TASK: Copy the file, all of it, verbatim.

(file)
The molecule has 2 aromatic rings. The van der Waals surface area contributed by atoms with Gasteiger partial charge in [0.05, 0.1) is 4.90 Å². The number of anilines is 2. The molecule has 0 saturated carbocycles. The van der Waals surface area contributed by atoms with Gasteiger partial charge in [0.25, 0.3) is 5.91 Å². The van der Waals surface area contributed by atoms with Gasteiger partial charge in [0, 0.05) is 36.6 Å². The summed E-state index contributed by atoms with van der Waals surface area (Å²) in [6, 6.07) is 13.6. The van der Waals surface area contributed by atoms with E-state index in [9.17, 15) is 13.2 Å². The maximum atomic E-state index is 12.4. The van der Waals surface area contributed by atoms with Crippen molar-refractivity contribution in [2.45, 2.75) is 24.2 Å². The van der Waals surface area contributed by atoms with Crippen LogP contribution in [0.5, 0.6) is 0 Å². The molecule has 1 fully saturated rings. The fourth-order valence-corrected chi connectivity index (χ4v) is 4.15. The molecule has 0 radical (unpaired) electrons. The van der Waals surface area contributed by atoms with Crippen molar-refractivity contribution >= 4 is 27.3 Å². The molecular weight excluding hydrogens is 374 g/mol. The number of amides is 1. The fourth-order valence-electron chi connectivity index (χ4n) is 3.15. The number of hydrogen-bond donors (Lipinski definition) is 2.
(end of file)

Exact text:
The molecule has 2 aromatic rings. The van der Waals surface area contributed by atoms with Gasteiger partial charge in [0.05, 0.1) is 4.90 Å². The number of anilines is 2. The molecule has 0 saturated carbocycles. The van der Waals surface area contributed by atoms with Gasteiger partial charge in [0.25, 0.3) is 5.91 Å². The van der Waals surface area contributed by atoms with Gasteiger partial charge in [0, 0.05) is 36.6 Å². The summed E-state index contributed by atoms with van der Waals surface area (Å²) in [6, 6.07) is 13.6. The van der Waals surface area contributed by atoms with E-state index in [9.17, 15) is 13.2 Å². The maximum atomic E-state index is 12.4. The van der Waals surface area contributed by atoms with Crippen molar-refractivity contribution in [2.45, 2.75) is 24.2 Å². The van der Waals surface area contributed by atoms with Crippen LogP contribution in [0.5, 0.6) is 0 Å². The molecule has 1 fully saturated rings. The fourth-order valence-corrected chi connectivity index (χ4v) is 4.15. The molecule has 0 radical (unpaired) electrons. The van der Waals surface area contributed by atoms with Crippen molar-refractivity contribution >= 4 is 27.3 Å². The molecular weight excluding hydrogens is 374 g/mol. The number of amides is 1. The fourth-order valence-electron chi connectivity index (χ4n) is 3.15. The number of hydrogen-bond donors (Lipinski definition) is 2.